When banks began to fail in October 2008, a few episodes into Gossip Girl's second season, public opinion turned swiftly and dramatically against the very rich. The show's Season 2 ratings reflect that shift.
The show's creative decline can't be considered in isolation from the financial crisis, either. It wasn't just the characters' departure from the confined world of the Upper East Side that disrupted its storylines; it was also the increasingly amoral trajectories of even the most initially sympathetic characters. Earlier rich-kid dramas that aired during more prosperous eras descended into the same kinds of repetitive romances and sensationalized plots that have plagued Gossip Girl without demonizing their central clique. Over the course of Beverly Hills, 90210's decade-long '90s run, haughty Kelly Taylor and meathead Steve Sanders actually became more likable and human. Even Gossip Girl co-creator Josh Schwartz's mid-2000s teen soap, The O.C., managed to navigate dark storylines without turning every character into a villain.
The ways in which Gossip Girl's characters have devolved since Season 3, the first complete season to air after the economic meltdown, echo the ambient cultural suspicion of the group now known as the one percent. At first, Gossip Girl revolved around the sweet, unlikely romance between Brooklyn-dwelling outsider hero Dan Humphrey, described in the New York magazine feature as "sensitive and wise," and repentant Upper East Side party girl Serena Van Der Woodsen. But in recent years, the central (and by now painfully redundant) romantic tension has been between scheming achiever Blair Waldorf and debauched Chuck Bass—a character so originally vile that he attempted to force himself on Dan's 14-year-old sister in the series premiere. And yet, it's not surprising that viewers' allegiances have shifted so dramatically when Gossip Girl has also become the story of Dan's moral downfall, presented as an inevitable side effect of his integration into ruthless Upper East Side society. Just a few weeks ago, the rising literary star rekindled his relationship with Serena purely to exploit her in a tell-all Vanity Fair essay. Now that everyone has sunk to Chuck's level, it makes as much sense to root for him as anyone else.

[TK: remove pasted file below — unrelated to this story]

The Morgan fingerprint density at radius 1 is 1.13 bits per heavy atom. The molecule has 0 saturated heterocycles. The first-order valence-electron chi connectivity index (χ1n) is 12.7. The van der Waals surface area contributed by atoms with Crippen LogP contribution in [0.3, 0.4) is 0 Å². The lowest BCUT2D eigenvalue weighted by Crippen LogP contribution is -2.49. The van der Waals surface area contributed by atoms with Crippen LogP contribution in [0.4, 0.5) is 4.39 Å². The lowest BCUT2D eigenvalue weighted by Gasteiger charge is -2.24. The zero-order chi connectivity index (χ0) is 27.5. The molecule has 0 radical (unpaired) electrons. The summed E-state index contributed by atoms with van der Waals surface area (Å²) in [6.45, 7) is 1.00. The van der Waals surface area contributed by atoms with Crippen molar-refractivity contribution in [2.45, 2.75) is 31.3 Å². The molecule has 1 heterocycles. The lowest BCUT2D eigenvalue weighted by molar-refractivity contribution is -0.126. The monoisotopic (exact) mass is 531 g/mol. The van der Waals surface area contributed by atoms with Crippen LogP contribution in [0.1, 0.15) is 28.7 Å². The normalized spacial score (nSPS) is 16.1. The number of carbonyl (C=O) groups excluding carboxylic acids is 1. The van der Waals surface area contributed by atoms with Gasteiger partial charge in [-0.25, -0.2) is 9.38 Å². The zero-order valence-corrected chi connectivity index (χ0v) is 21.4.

And it makes sense that Gossip Girl's cast members have come to express embarrassment about their involvement in the show. A few weeks into Season 4, Chace Crawford was poking fun at his character Nate Archibald's stupidity and Penn Badgley was summing up his feelings about Gossip Girl with the cliché, "It is what it is." A year later, Badgley implicitly yet radically distanced himself from the show's sparkly economic elitism by visiting and speaking out in support of Occupy Wall Street.
Gossip Girl tried to sell escapism, and until the recession hit, it succeeded. But when the real world encroached upon its high-society fantasy, the show faced an impossible dilemma: Would it dispel what was left of its glamorous illusion by changing with the times or continue as though conspicuous consumption had never gone out of style? Already hemorrhaging viewers, Gossip Girl did a bit of both, keeping the posh costumes and lavish parties while dropping any pretense of making its characters likable. The series that was outmoded the moment the Dow Jones dropped below 9000 hung on for far longer than it had any right to, all the while diluting its glamour with heavier and heavier doses of contempt. When Gossip Girl ends on Monday, it will go out like the waning aristocracy it is—dripping with jewels, mired in scandal, and with the stubborn tenacity of a dying breed that once ruled the world.